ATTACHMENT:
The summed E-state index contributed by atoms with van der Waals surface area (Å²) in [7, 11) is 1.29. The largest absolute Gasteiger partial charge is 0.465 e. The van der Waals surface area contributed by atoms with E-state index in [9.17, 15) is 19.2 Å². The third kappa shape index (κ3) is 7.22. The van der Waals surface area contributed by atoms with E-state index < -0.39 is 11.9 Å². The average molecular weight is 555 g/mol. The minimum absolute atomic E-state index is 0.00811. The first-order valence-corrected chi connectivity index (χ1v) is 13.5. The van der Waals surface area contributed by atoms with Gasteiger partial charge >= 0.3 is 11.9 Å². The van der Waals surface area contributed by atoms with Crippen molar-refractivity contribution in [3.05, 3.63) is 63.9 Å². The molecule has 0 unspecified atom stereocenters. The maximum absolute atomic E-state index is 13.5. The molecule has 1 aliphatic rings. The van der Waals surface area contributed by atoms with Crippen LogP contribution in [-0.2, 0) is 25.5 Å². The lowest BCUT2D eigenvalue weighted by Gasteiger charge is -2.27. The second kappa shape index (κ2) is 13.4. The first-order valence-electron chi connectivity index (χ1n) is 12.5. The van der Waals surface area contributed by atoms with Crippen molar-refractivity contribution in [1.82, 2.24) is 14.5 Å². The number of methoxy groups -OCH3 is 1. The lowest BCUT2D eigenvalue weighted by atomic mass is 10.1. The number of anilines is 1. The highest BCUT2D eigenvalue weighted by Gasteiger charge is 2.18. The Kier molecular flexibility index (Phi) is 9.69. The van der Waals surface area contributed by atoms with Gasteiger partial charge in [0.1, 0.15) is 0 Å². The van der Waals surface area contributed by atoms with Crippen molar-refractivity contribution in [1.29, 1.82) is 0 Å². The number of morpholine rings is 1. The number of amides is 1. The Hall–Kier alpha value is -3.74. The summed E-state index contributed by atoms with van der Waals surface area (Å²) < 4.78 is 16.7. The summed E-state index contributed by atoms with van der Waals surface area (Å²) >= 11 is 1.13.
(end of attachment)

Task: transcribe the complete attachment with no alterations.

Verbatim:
The summed E-state index contributed by atoms with van der Waals surface area (Å²) in [7, 11) is 1.29. The largest absolute Gasteiger partial charge is 0.465 e. The van der Waals surface area contributed by atoms with E-state index in [9.17, 15) is 19.2 Å². The third kappa shape index (κ3) is 7.22. The van der Waals surface area contributed by atoms with E-state index < -0.39 is 11.9 Å². The average molecular weight is 555 g/mol. The minimum absolute atomic E-state index is 0.00811. The first-order valence-corrected chi connectivity index (χ1v) is 13.5. The van der Waals surface area contributed by atoms with Gasteiger partial charge >= 0.3 is 11.9 Å². The van der Waals surface area contributed by atoms with Crippen molar-refractivity contribution in [3.05, 3.63) is 63.9 Å². The molecule has 0 unspecified atom stereocenters. The maximum absolute atomic E-state index is 13.5. The molecule has 1 aliphatic rings. The van der Waals surface area contributed by atoms with Crippen LogP contribution in [-0.2, 0) is 25.5 Å². The lowest BCUT2D eigenvalue weighted by Gasteiger charge is -2.27. The second kappa shape index (κ2) is 13.4. The first-order valence-electron chi connectivity index (χ1n) is 12.5. The van der Waals surface area contributed by atoms with Crippen molar-refractivity contribution in [1.82, 2.24) is 14.5 Å². The number of methoxy groups -OCH3 is 1. The lowest BCUT2D eigenvalue weighted by atomic mass is 10.1. The number of anilines is 1. The highest BCUT2D eigenvalue weighted by Gasteiger charge is 2.18. The Kier molecular flexibility index (Phi) is 9.69. The van der Waals surface area contributed by atoms with Gasteiger partial charge in [0.1, 0.15) is 0 Å². The van der Waals surface area contributed by atoms with Crippen molar-refractivity contribution in [1.29, 1.82) is 0 Å². The number of morpholine rings is 1. The number of amides is 1. The Hall–Kier alpha value is -3.74. The summed E-state index contributed by atoms with van der Waals surface area (Å²) < 4.78 is 16.7. The summed E-state index contributed by atoms with van der Waals surface area (Å²) >= 11 is 1.13.